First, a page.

Monday, 9 December 2013

Conor's Story

Conor’s Story.

Chapter One – The Arrival.

The plane landed at Heathrow Airport on time, from Dublin; Conor enjoyed the flight as he had been allowed to sit on the flight deck for just about the whole flight, including the landing.  He loved flying, especially when he could spend the time up front where it all happened.  The last passenger left the plane, he left the flight deck and went to his seat and gathered his hand luggage and walked off the plane, across the tar-mac and into the terminal building. It was the start of a new adventure; off to a new school, a boarding school in England to complete year 12, his last year of school. England of all places, not home in Ireland as it should be.  But his dad was in the British Army and this school offered a sizable discount to the children of soldiers and that suited his parents; they weren’t flush with money.

Conor gathered his case from the luggage carousel and made his way outside to catch the airline bus into the city of London so he could catch the train to Wellston in the Midlands. He checked his watch; it was 11:45 am. His train left Euston station at 2:20 pm and would arrive in Wellston at 4pm where he would be picked up by the school bus and driven the two miles to the school; Saint Joseph’s College.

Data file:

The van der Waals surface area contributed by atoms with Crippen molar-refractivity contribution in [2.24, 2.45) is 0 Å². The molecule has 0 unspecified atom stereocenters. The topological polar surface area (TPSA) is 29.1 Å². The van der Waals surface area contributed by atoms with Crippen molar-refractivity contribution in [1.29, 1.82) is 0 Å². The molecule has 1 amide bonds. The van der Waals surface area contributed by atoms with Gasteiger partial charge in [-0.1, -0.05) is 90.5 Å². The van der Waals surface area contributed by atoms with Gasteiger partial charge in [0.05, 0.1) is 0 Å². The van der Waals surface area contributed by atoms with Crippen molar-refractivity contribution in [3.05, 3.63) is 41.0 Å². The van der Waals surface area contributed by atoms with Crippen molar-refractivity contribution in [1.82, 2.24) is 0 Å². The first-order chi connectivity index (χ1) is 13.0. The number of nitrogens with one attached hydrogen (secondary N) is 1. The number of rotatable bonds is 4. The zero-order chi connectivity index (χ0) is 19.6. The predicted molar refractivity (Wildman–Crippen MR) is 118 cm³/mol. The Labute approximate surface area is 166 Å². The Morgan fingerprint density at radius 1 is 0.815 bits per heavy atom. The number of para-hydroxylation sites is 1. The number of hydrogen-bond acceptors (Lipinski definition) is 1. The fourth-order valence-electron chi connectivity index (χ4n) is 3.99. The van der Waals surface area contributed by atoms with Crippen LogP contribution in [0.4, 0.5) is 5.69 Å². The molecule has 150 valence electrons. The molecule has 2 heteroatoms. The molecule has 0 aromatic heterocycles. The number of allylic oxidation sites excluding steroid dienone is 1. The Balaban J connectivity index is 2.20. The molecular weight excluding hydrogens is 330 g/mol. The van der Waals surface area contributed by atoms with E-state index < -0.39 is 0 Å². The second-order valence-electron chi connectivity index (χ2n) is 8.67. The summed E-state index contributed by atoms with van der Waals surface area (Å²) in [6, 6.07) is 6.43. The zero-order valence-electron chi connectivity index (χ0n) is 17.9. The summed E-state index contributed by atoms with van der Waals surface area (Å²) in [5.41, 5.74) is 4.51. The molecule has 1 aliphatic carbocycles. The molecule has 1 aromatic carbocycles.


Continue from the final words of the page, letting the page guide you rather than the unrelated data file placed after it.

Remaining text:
After grabbing a bite to eat in the station cafeteria he settled into a window seat in the compartment ready for the trip.

Conor was glad that there was no one else in the compartment; he didn’t really feel in the mood for company right now.  He didn’t know how he felt about this move. He wasn’t scared, he felt apprehensive.  He felt sure it was going to be a kind of adventure and that could be good but it wasn’t one he had chosen; his mam and dad had.  Conor hadn’t really been consulted on the matter, they had virtually told him that he was going and that he would enjoy it. As an after thought his mam had asked him if he minded, but it wasn’t really a question, he was going whether he liked it or not. So here he was, sitting in a carriage on a train going from London to Wellston and Saint Joseph’s.